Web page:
CPL draft top 10 Associate picks

Until now, Sandeep Lamichhane is the only non-Americas Associate overseas in the CPL

associate nations lamichhane
In this handout image provided by CPL T20, Sandeep Lamichhane (2L), Carlos Brathwaite (2R) and Devon Thomas (R) of St Kitts & Nevis Patriots celebrate the dismissal of Chadwick Walton of Guyana Amazon Warriors during the Hero Caribbean Premier League match 2 between Guyana Amazon Warriors and St Kitts & Nevis Patriots at Guyana National Stadium on August 9, 2018 in Providence, Guyana.

On Wednesday the eyes of many T20 cricket fans will be on their phones and computer screens as the CPL conducts the draft for its seventh edition, hosted at London’s Gfinity eSports Arena.

In the CPL’s biggest draft list ever it has 537 names, 179 of whom are West Indians. This leaves 358 players to battle it out for for the 30 overseas spots on offer. In addition, there are six reserved spots for ICC Americas players – one in each squad.

There are 82, yes, 82 names from Pakistan. South Africa (48), England (41), Afghanistan (35) and Sri Lanka (34) round out the top five, and despite being part of a field of 19, this quintet makes up two thirds of the field by numbers.

However, we also get to see the biggest-ever line up of Associate nominees, nine countries supply a total of 43 to the draft; including 25 ICC Americas players.

Here are my top ten picks across the AM overseas players on the list:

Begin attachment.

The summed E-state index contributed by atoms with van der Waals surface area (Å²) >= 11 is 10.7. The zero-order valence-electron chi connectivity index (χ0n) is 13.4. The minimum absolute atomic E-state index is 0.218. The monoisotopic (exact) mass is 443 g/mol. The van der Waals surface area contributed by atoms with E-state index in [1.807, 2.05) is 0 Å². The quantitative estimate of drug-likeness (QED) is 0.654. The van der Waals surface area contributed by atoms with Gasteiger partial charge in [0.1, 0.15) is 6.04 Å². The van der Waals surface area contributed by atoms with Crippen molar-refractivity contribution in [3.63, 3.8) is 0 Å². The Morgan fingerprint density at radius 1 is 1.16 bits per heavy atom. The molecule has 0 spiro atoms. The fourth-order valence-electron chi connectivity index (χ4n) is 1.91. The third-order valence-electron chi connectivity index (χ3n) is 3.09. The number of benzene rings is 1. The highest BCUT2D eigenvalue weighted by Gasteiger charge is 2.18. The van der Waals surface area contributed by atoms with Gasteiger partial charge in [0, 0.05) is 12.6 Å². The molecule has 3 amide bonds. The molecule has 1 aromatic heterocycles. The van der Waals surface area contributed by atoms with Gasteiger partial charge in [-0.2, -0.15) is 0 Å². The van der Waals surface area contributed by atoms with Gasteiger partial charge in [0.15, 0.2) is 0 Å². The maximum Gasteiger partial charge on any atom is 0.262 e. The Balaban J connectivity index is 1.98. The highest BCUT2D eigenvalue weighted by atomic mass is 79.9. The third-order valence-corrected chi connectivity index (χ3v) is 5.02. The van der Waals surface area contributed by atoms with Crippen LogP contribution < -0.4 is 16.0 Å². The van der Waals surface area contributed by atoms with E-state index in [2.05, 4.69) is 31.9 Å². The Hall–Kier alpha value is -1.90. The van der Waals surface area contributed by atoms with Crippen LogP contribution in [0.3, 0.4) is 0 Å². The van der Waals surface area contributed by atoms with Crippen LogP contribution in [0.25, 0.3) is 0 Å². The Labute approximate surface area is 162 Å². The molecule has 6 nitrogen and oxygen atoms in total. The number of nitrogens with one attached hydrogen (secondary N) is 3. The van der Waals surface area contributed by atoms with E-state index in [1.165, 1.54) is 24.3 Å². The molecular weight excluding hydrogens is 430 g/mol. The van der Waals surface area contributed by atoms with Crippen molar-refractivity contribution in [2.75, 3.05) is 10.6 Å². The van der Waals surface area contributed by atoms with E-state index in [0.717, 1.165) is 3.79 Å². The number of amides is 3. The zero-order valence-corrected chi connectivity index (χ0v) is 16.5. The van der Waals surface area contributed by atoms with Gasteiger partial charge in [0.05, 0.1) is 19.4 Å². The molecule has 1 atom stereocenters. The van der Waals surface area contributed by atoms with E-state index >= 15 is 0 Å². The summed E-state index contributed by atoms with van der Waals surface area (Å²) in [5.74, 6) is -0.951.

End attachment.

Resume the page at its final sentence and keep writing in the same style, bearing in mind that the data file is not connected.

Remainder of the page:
1 Sandeep Lamichhane (Nepal)

(Takes a deep breath). Since being discovered more-or-less by accident during Pubudu Dassanayake’s chance travels to Nepal’s remote Chitwan Province for left arm spinner Basant Regmi’s wedding, then scouted for the Kowloon Cantons by HK ‘keeper Scott McKechnie (while touring Nepal with the MCC), to being a hattrick star in the 2016 U19 World Cup, and then playing first grade in Sydney with Michael Clarke’s team after playing together in the HK T20 Blitz for the Cantons, everything Sandeep has touched has turned to gold in recent years.

This is especially true in respect of his time in the Nepal men’s team – who achieved their first ever ODI-status and secured a crucial spot in the ICC CWC League 2 (mainly) on the back of his bowling at WCL2 2018 and CWCQ 2018.

Since 2016 he has played in more leagues than any other player I can locate, and in at least ten different ICC member nations’ events, including the T10 league in UAE.

Once the Euro Slam is done this year (and the ECB confirms their visa rule change for the Hundred in 2020) and event clashes notwithstanding – this total will be added to again, no doubt.

2 Ali Khan (ICC Americas)

Was joint-third wicket taker for Trinbago in their third title win and will surely be retained by the franchise before Wednesday’s draft. Bowled what was close to the ball of the event to leading run scorer Anshuman Rath in WCL2. (Below).

3 George Munsey (Scotland)

Henry George Munsey has the sixth highest T20I strike rate rate for any player to have scored more that 500 runs. The golfer-turned-cricketer has developed his game beyond his damaging reverse sweeps and can now score to all parts of the field.

The left-hander’s maiden ODI half-century came during the Scots’ famous victory over England at The Grange last June.